23 September Saturday

Oman police fire tear gas to disperse rare protests over jobs

Anas YassinUpdated: Tuesday May 25, 2021

Manama : Omani riot police fired tear gas as protesters gathered in the industrial city of Sohar for the second day against layoffs and poor economic conditions.

The protest drew a massive police presence outside the Labor Ministry and governor’s office in Sohar with protesters threw stones at one point and police fired tear gas, Associated Press reported.

Police has detained several people, according to witnesses.

Videos shared on social media show dozens of protesters in the city of Sohar trailed by a long line of riot police and vehicles near a government labor office.

In other videos, Omanis can be seen fleeing as tear gas canisters fall around and others being arrested. The images correspond to known landmarks around Sohar, the report said.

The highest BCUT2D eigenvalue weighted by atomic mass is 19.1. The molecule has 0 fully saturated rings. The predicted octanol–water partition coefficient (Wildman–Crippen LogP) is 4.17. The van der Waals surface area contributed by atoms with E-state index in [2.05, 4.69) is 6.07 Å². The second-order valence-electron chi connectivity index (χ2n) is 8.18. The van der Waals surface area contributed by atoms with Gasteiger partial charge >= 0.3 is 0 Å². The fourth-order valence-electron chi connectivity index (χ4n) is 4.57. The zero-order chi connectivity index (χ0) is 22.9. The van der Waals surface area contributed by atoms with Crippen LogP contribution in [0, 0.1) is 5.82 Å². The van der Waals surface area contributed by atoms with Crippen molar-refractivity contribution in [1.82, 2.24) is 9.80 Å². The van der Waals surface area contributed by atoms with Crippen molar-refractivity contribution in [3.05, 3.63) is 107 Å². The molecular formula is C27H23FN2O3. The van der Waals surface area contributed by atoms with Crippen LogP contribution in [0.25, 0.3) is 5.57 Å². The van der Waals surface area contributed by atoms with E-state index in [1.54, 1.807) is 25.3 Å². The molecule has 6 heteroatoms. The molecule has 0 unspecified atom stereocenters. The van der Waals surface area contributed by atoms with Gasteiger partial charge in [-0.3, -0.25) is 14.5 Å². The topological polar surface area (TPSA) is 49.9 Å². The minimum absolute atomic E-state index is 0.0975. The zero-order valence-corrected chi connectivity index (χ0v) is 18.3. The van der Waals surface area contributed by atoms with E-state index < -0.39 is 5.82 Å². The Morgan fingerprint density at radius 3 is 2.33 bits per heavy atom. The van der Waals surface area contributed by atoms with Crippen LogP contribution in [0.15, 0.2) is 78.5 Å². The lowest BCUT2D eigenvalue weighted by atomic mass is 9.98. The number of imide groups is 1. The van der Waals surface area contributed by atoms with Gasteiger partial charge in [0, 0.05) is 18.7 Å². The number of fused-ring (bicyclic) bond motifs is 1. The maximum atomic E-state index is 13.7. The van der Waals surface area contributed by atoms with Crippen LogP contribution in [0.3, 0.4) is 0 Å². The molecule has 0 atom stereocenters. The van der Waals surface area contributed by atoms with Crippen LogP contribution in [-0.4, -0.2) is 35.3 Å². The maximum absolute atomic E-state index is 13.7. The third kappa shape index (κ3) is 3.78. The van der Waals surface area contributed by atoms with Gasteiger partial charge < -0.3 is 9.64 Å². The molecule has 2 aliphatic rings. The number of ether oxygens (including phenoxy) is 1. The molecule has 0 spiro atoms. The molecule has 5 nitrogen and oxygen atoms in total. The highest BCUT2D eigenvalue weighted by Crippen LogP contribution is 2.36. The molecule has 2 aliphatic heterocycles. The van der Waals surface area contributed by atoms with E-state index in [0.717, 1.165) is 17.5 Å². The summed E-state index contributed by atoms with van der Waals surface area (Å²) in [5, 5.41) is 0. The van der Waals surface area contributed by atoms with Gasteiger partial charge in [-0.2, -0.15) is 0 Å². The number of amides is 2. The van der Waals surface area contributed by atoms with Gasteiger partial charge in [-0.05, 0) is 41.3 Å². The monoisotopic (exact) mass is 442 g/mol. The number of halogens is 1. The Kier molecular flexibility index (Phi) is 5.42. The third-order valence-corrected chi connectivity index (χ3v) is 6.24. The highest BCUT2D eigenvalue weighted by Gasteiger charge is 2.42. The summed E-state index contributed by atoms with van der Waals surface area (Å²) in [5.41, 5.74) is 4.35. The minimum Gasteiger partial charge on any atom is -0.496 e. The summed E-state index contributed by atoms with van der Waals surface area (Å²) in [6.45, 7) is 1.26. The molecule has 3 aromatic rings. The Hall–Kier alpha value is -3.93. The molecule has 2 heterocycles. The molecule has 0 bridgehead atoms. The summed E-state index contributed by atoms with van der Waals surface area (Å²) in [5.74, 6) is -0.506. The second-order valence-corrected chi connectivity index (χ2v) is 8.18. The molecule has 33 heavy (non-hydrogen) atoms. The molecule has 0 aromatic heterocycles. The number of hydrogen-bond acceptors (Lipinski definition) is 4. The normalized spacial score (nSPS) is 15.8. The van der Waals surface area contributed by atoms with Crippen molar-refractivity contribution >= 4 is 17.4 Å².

Another video shows a convoy of armoured vehicles on what appears to be the highway in Sohar.

Oman State TV as well as Labor Ministry acknowledged the protest on its Twitter account. In a tweet, the ministry said they were aware of people gathering there to try to “find new job vacancies and to solve the problems of those who were fired.”

It was not immediately clear if there had been a major layoff in Sohar. The Royal Oman Police did not acknowledge making any arrests.

The demonstrations mark as the first major unrest for Sultan Haitham bin Tariq, who succeeded long-time ruler Qaboos bin Said after his death in January 2020.

Sohar lies some 200 km away from the capital Muscat and 150 km from the border of the United Arab Emirates. It is one of the provinces of Al Batinah North governorate. Government officials, including the governor of the northern Batinah province, are anchored in Sohar. It is home to a key port, as well as plants producing aluminum and steel.

Similar scattered protests on Sunday brought another mass police presence in Dohar and Sohar, activists said online. There were a number of arrests on Sunday, according to activists.

The protests remained relatively small.  Public dissent including protests has been rare in Oman since 2011, when a wave of anti-government uprisings swept through the Middle East.